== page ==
The Honors Course in Ooltewah again has received high praise from the golfers as well as USGA officials this week in the U.S. Senior Women's Amateur Championship.
That the course was in such great shape for such an important tournament after the summer's heat and this area's dryest August on record was largely credited to superintendent David Stone.
"David's a genius," one tournament official flatly said in the days leading up to the event.
He's much more modest about his work.
"Those bent grass greens have had a lot of added stress on them. We've had to really baby them," Stone said. "We didn't keep them as close or as fast as we may have liked [in July and August], because we had to make sure we got through the summer with plenty of grass."
Then there are the abundant wild grasses off the course. They are a big part of the Honors' distinctiveness, aesthetically and ecologically. It is not the only golf course that doubles as a wildlife habitat preserve, but it stands out in that category as well.
Stone is both a cause and an effect of that.
The University of Tennessee agriculture graduate has continued to dress up the spectacular course created nearly three decades ago by the late Jack Lupton and renowned course architect Pete Dye. But Stone also is an avid bird-watcher, having begun that hobby about three years into his Honors job.
In fact, he recently ended three years as president of the Chattanooga Chapter of the Tennessee Ornithological Society and remains a vice president.
"The number of species of birds I've seen here is 150 or so," Stone said Tuesday. "You can see 110 or something like that in the course of a year.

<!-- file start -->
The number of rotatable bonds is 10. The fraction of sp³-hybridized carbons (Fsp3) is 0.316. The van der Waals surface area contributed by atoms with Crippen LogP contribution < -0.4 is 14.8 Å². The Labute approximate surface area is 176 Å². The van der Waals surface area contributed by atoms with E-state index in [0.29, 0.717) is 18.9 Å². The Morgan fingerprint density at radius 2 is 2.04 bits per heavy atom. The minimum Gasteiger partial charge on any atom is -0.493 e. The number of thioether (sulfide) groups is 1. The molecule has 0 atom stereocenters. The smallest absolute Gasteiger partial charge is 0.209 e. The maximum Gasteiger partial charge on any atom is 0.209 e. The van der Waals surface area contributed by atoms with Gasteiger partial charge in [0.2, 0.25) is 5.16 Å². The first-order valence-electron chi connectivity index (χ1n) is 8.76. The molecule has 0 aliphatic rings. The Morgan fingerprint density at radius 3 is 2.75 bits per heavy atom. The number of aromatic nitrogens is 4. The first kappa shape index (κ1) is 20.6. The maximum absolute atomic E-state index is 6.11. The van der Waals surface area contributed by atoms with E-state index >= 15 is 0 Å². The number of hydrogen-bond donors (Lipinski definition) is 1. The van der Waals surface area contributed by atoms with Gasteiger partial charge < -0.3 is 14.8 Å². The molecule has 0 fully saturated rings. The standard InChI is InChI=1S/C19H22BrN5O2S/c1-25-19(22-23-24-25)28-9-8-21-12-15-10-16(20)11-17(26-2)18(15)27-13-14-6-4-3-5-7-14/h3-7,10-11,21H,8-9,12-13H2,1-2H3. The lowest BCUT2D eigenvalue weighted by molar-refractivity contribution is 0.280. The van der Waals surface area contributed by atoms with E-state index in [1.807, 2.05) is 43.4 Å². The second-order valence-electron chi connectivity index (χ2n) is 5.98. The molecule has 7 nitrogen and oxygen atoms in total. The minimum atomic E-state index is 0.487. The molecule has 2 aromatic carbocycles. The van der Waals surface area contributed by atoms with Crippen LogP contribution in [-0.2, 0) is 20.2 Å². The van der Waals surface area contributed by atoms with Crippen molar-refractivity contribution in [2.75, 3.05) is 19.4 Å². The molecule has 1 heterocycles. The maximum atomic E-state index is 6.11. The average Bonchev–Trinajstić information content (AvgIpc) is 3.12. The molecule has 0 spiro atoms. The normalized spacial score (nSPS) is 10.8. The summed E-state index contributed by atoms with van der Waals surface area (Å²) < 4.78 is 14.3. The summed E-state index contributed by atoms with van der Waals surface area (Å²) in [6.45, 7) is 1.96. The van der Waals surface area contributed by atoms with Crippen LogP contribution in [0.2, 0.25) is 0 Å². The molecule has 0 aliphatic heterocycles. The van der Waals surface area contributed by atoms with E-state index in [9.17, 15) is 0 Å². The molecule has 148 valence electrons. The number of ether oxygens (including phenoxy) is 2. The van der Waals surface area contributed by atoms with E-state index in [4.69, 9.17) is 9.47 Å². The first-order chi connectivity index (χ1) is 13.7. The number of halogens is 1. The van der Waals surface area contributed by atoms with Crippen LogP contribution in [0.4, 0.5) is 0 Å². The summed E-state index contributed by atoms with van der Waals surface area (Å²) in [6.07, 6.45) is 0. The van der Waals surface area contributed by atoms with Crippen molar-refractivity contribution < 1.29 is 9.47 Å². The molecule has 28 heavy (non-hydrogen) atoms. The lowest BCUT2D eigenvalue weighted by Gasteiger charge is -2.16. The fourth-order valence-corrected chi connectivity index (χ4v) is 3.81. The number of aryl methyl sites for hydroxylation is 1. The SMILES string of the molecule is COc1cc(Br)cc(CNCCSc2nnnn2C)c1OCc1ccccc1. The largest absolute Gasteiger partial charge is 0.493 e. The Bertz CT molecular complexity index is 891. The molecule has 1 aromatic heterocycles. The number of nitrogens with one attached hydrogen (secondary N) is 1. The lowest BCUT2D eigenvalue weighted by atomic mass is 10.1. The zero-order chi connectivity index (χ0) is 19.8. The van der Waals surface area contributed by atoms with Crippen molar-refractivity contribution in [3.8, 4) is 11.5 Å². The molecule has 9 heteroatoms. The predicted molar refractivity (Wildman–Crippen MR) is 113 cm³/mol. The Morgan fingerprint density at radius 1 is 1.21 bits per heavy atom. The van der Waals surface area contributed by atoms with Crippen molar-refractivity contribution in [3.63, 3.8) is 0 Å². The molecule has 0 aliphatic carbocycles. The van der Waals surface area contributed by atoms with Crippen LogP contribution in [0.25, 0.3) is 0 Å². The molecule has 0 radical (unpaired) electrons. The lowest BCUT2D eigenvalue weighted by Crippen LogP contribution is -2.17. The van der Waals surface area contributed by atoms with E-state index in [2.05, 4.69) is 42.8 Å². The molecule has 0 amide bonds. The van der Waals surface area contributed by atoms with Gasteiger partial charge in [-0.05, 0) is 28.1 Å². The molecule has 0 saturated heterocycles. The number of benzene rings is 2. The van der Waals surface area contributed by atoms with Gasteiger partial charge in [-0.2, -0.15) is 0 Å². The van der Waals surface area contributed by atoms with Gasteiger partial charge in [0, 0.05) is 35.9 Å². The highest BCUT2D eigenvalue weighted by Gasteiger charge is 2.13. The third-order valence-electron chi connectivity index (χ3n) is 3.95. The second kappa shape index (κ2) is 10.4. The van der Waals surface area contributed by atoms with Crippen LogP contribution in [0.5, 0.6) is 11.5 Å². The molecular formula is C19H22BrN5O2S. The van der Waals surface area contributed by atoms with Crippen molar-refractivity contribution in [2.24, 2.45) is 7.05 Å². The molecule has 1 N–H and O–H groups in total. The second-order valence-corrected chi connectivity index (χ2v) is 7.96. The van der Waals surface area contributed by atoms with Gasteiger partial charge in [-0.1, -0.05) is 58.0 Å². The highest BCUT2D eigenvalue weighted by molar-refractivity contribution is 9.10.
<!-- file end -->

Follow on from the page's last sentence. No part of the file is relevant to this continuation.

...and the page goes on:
"We have birds here year-round, and we have birds that are here only in the spring and summer or in the fall and winter. And we have birds that may pass through one day or one night -- certain waterfowl that may take a rest on our lake."
What sets The Honors apart from other golf courses that are wildlife sanctuaries, Stone said, is that "we have lots of different heights of plant life. We have short grass -- bluebirds like that, for instance -- but other birds nest only on the ground and in tall grass like we have. We also have secession areas. Those are places that have been totally cleared off but have been allowed to grow back for 10 or 15 years.
"We have created habitats that favor many different types of birds. We also try to keep as many dead trees standing as possible, as long as they're not in high-traffic areas where they would be a danger to people, and we provide lots of bird houses."
Bird-watching popularity is rising in the Chattanooga area, according to Rock/Creek sales personnel, among other sources, and while The Honors is not regularly open to the public, some other golf courses also attract many feathered types of the birdies and eagles.
Bear Trace at Harrison Bay superintendent Paul Carter has worked especially hard at bird habitat, Stone said, and many species can be seen at the state-park course.